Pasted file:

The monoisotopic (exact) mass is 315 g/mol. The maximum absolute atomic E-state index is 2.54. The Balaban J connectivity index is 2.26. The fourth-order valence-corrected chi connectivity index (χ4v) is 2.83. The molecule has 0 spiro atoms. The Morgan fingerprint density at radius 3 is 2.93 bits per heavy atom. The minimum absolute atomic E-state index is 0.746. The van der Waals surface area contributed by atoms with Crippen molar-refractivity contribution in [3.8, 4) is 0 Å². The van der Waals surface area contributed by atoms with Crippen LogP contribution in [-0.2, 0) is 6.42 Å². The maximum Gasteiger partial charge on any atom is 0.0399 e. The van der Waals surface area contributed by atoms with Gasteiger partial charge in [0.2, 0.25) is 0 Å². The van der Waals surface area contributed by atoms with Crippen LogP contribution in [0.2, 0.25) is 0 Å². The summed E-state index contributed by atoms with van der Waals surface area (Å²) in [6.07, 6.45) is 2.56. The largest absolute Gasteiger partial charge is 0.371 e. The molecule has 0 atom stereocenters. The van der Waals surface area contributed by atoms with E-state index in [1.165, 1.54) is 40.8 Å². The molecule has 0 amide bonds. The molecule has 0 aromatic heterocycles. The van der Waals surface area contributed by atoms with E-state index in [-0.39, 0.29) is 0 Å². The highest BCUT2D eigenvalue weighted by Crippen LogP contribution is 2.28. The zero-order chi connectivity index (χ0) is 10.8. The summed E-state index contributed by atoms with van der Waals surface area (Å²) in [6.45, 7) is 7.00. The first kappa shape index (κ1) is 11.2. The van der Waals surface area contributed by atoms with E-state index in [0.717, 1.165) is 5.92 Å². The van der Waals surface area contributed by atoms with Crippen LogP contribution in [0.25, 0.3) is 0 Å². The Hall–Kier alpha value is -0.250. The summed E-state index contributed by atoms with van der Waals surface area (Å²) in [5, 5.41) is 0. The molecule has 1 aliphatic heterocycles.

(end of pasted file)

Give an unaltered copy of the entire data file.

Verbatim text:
The monoisotopic (exact) mass is 315 g/mol. The maximum absolute atomic E-state index is 2.54. The Balaban J connectivity index is 2.26. The fourth-order valence-corrected chi connectivity index (χ4v) is 2.83. The molecule has 0 spiro atoms. The Morgan fingerprint density at radius 3 is 2.93 bits per heavy atom. The minimum absolute atomic E-state index is 0.746. The van der Waals surface area contributed by atoms with Crippen molar-refractivity contribution in [3.8, 4) is 0 Å². The van der Waals surface area contributed by atoms with Crippen LogP contribution in [-0.2, 0) is 6.42 Å². The maximum Gasteiger partial charge on any atom is 0.0399 e. The van der Waals surface area contributed by atoms with Gasteiger partial charge in [0.2, 0.25) is 0 Å². The van der Waals surface area contributed by atoms with Crippen LogP contribution in [0.2, 0.25) is 0 Å². The summed E-state index contributed by atoms with van der Waals surface area (Å²) in [6.07, 6.45) is 2.56. The largest absolute Gasteiger partial charge is 0.371 e. The molecule has 0 atom stereocenters. The van der Waals surface area contributed by atoms with E-state index in [1.165, 1.54) is 40.8 Å². The molecule has 0 amide bonds. The molecule has 0 aromatic heterocycles. The van der Waals surface area contributed by atoms with E-state index in [-0.39, 0.29) is 0 Å². The highest BCUT2D eigenvalue weighted by Crippen LogP contribution is 2.28. The zero-order chi connectivity index (χ0) is 10.8. The summed E-state index contributed by atoms with van der Waals surface area (Å²) in [6.45, 7) is 7.00. The first kappa shape index (κ1) is 11.2. The van der Waals surface area contributed by atoms with E-state index in [0.717, 1.165) is 5.92 Å². The van der Waals surface area contributed by atoms with Crippen LogP contribution in [0.25, 0.3) is 0 Å². The Hall–Kier alpha value is -0.250. The summed E-state index contributed by atoms with van der Waals surface area (Å²) in [5, 5.41) is 0. The molecule has 1 aliphatic heterocycles.